The conclusion to this trilogy was rather flat, bland and did not live up to my expectations of previous books by Canavan. My review of the second book in this series mentioned how much it stagnated and suffered from middle book syndrome, and this book didn't seem to change pace from the second much at all. I feel like this series was written more as an indulgence out f love for the world rather than because there was a plot to be told. As such, it felt like the plot meandered along at a slow pa The conclusion to this trilogy was rather flat, bland and did not live up to my expectations of previous books by Canavan. My review of the second book in this series mentioned how much it stagnated and suffered from middle book syndrome, and this book didn't seem to change pace from the second much at all. I feel like this series was written more as an indulgence out f love for the world rather than because there was a plot to be told. As such, it felt like the plot meandered along at a slow pace until it came time to wrap everything up. I think this has something to do with my preference for grittier, more viseral stories in fantasy. Some authors prefer the more positive style of story telling, which means any unpleasentness gets glossed over as much as possible. This leaves me missing a fuller experience of the plot and characters, as we don't experience hardship and struggle the same way. I am hopeful that some of Canavan's other stories make a bigger impact in these areas. I would skip this series if you aren't too interested, but it was quite a nice series for a little bit of nostalgia.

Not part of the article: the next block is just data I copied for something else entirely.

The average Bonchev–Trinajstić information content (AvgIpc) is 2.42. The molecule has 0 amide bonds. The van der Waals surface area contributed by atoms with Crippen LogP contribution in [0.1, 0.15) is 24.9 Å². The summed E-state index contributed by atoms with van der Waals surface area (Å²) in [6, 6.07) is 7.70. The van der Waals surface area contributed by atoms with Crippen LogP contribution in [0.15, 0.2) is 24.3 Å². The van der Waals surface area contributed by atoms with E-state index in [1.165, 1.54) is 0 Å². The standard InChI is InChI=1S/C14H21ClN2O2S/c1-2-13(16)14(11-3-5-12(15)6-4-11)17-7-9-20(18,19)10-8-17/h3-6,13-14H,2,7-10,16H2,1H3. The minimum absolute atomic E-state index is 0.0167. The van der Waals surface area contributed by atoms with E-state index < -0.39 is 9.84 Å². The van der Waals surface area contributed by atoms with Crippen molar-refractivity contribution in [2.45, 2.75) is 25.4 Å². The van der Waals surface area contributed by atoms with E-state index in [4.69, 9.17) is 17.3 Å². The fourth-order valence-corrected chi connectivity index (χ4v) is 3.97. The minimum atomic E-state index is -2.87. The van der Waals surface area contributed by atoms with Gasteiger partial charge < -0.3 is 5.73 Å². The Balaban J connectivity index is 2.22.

26. 4 out of 5

    Tina Knudsen

    Trudi Canavan is one of my absolute favorite writers. Once I start one of her books, I can't put it down again. I will always recommend her books. Trudi Canavan is one of my absolute favorite writers. Once I start one of her books, I can't put it down again. I will always recommend her books.

  27. 4 out of 5

    Rowen